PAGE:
Are you one of the many people who aren’t sure what a residential real estate attorney does besides review a bunch of papers? No worries, but I hope I can add a little depth to the understanding of a closing attorney’s responsibilities. While many people associate real estate lawyers solely with handling documents at the closing table, their responsibilities in residential transactions reach far beyond. In Georgia, where attorneys must supervise the entire closing process, understanding the multifaceted role of real estate lawyers is essential in choosing someone who will handle the transaction diligently. Note that commercial closings present a different set of issues and complexities, which we will address in future discussions. Here’s a look at what real estate lawyers do in residential property transactions in Georgia:
- Pre-Closing Preparations for Residential Transactions
Before closing on a residential property, real estate lawyers conduct critical due diligence, including:
- Title Examination: Analyzing title records to uncover any defects, liens, or encumbrances that could affect the sale. Real estate titles are not like a physical motor vehicle title, but instead consist of a set of records covering at least 50 years that must be abstracted and deciphered.
- Legal Description and Survey Review: Reviewing legal descriptions and land surveys to detect potential issues or ambiguities that may require a new survey or curative actions.
- Contract Negotiation and Drafting: Crafting and negotiating residential agreements in line with the client’s needs and legal compliance. In transactions with realtors, the contract may already be in place when the attorney gets involved, but there are often additional agreements related to closings that need to be drafted.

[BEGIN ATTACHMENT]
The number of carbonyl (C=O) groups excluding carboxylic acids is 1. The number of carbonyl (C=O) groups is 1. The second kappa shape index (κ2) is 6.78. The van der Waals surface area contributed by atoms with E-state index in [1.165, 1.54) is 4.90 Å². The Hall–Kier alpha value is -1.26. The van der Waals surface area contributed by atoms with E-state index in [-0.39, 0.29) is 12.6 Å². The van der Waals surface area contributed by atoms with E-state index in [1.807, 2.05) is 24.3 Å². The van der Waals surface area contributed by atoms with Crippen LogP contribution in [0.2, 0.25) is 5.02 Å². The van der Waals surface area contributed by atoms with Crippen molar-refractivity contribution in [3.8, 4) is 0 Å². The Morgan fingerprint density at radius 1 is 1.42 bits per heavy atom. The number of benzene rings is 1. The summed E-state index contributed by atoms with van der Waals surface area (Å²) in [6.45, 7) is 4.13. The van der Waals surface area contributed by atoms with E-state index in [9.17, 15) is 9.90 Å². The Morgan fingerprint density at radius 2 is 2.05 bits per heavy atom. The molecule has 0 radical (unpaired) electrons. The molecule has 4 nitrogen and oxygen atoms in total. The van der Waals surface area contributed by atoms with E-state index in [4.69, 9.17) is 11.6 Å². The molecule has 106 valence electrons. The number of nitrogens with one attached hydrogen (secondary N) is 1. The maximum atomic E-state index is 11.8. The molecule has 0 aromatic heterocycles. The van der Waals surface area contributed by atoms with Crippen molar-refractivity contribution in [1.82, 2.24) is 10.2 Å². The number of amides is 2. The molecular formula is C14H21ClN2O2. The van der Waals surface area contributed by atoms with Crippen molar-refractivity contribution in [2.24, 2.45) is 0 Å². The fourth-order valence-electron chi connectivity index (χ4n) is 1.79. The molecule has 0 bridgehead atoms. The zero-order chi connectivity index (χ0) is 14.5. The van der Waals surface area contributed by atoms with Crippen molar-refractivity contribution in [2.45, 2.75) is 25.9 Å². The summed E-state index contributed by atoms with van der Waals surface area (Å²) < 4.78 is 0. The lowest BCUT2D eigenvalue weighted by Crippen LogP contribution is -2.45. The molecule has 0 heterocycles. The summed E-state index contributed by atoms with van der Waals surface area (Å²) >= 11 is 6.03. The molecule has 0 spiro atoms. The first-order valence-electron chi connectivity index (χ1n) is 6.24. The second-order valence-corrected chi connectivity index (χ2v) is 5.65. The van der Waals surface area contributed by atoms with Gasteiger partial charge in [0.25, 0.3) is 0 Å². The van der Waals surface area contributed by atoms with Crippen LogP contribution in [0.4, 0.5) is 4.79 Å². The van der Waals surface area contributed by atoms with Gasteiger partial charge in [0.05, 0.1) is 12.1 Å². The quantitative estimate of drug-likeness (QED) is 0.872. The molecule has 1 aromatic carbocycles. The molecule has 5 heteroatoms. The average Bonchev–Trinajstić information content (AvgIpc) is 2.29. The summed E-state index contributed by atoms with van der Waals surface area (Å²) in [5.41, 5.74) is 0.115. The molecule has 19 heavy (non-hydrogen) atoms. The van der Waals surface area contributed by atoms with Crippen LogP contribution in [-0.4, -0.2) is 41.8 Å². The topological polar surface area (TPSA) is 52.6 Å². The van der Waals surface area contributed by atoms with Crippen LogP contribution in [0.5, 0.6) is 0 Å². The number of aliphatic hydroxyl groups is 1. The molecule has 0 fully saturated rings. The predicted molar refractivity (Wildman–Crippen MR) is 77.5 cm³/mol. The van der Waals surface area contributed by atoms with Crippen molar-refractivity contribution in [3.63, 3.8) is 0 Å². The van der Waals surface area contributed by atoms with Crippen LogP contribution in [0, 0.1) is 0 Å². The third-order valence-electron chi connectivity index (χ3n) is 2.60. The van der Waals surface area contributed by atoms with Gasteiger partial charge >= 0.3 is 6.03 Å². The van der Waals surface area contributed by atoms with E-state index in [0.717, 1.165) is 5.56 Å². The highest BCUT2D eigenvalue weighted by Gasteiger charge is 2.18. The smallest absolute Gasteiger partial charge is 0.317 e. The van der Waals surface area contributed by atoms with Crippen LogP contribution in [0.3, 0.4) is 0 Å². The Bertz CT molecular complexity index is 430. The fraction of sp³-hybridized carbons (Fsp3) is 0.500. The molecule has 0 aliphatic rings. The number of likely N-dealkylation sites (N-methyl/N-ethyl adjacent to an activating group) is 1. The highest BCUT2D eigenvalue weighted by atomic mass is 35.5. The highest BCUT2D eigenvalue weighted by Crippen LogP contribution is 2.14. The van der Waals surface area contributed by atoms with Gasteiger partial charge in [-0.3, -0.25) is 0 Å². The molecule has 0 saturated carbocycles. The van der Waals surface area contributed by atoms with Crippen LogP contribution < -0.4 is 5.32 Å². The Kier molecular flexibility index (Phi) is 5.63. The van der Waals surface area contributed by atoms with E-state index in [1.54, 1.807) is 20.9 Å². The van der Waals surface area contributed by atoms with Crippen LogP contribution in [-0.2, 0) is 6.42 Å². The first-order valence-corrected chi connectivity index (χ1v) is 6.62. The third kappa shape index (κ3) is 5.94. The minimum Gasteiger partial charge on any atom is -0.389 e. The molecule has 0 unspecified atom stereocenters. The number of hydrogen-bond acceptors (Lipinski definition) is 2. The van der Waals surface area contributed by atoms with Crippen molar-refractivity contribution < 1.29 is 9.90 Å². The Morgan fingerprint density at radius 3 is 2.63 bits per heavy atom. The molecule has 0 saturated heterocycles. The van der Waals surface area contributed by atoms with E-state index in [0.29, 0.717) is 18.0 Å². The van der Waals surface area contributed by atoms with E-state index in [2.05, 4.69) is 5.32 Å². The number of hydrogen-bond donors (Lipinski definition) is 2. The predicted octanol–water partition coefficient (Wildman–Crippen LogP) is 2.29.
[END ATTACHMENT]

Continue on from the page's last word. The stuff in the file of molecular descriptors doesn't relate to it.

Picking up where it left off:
- Coordination with Other Professionals: Collaborating with realtors, lenders, appraisers, and other stakeholders for a smooth process.
- Solving Problems: Some attorneys are good at spotting title problems, but what you really want is someone who does what they can to find solutions to title problems, if possible, to help get the deal to closing.
- Creating an Accurate Settlement Statement: Along with title work, the closing attorney’s other biggest responsibility is ensuring that the appropriate disbursements are made in conformance with the real estate contract and any lender’s loan requirements. All of the money goes through the attorney’s trust account, and the attorney’s accounting must be perfect.
- The Residential Closing Process
The residential closing is a culmination of intricate legal steps, and real estate lawyers in Georgia must act as a gatekeeper, making them responsible for the following:
- Handling Escrow Services: Overseeing the deposit and disbursement of funds according to contract terms. This requires that the closing attorney ensure that all funds necessary to make necessary disbursements (to the seller, seller’s mortgage payoff, realtors, taxes, etc.) are deposited into their trust account prior to closing, and then after closing all funds are accurately distributed. Messing up on this part, trust account management, is probably the most common way attorneys get in trouble.